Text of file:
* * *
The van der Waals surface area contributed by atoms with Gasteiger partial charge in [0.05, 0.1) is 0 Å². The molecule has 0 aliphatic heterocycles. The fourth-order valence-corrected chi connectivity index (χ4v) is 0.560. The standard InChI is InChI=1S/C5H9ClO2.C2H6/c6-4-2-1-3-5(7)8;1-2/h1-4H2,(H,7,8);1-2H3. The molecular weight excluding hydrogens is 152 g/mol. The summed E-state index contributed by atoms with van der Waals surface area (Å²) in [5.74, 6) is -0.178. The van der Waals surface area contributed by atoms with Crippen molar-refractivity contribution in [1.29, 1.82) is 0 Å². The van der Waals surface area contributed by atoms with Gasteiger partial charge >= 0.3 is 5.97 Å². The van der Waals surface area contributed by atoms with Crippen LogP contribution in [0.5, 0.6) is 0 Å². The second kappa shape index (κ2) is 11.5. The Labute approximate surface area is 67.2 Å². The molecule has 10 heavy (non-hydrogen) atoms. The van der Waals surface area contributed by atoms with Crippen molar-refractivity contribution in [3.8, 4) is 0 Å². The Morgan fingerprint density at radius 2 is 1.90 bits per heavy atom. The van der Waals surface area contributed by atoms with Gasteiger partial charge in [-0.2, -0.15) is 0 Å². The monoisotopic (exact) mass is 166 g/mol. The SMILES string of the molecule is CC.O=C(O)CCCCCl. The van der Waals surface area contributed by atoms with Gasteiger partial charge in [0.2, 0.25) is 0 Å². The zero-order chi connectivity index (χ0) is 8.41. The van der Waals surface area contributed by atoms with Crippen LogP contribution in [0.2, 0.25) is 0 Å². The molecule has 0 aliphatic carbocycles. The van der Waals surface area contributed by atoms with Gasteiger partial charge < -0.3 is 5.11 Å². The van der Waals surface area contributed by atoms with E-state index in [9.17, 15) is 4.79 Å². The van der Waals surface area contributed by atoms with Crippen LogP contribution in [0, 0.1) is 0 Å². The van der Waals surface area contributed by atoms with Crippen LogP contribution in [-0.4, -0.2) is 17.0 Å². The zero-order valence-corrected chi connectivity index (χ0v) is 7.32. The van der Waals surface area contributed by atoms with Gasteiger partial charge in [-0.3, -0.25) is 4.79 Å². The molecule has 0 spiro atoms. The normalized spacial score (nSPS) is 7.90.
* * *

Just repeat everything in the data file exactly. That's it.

The van der Waals surface area contributed by atoms with Gasteiger partial charge in [0.05, 0.1) is 0 Å². The molecule has 0 aliphatic heterocycles. The fourth-order valence-corrected chi connectivity index (χ4v) is 0.560. The standard InChI is InChI=1S/C5H9ClO2.C2H6/c6-4-2-1-3-5(7)8;1-2/h1-4H2,(H,7,8);1-2H3. The molecular weight excluding hydrogens is 152 g/mol. The summed E-state index contributed by atoms with van der Waals surface area (Å²) in [5.74, 6) is -0.178. The van der Waals surface area contributed by atoms with Crippen molar-refractivity contribution in [1.29, 1.82) is 0 Å². The van der Waals surface area contributed by atoms with Gasteiger partial charge >= 0.3 is 5.97 Å². The van der Waals surface area contributed by atoms with Crippen LogP contribution in [0.5, 0.6) is 0 Å². The second kappa shape index (κ2) is 11.5. The Labute approximate surface area is 67.2 Å². The molecule has 10 heavy (non-hydrogen) atoms. The van der Waals surface area contributed by atoms with Crippen molar-refractivity contribution in [3.8, 4) is 0 Å². The Morgan fingerprint density at radius 2 is 1.90 bits per heavy atom. The van der Waals surface area contributed by atoms with Gasteiger partial charge in [-0.2, -0.15) is 0 Å². The monoisotopic (exact) mass is 166 g/mol. The SMILES string of the molecule is CC.O=C(O)CCCCCl. The van der Waals surface area contributed by atoms with Gasteiger partial charge in [0.2, 0.25) is 0 Å². The zero-order chi connectivity index (χ0) is 8.41. The van der Waals surface area contributed by atoms with Crippen LogP contribution in [0.2, 0.25) is 0 Å². The molecule has 0 aliphatic carbocycles. The van der Waals surface area contributed by atoms with Gasteiger partial charge < -0.3 is 5.11 Å². The van der Waals surface area contributed by atoms with E-state index in [9.17, 15) is 4.79 Å². The van der Waals surface area contributed by atoms with Crippen LogP contribution in [0, 0.1) is 0 Å². The van der Waals surface area contributed by atoms with Crippen LogP contribution in [-0.4, -0.2) is 17.0 Å². The zero-order valence-corrected chi connectivity index (χ0v) is 7.32. The van der Waals surface area contributed by atoms with Gasteiger partial charge in [-0.3, -0.25) is 4.79 Å². The molecule has 0 spiro atoms. The normalized spacial score (nSPS) is 7.90.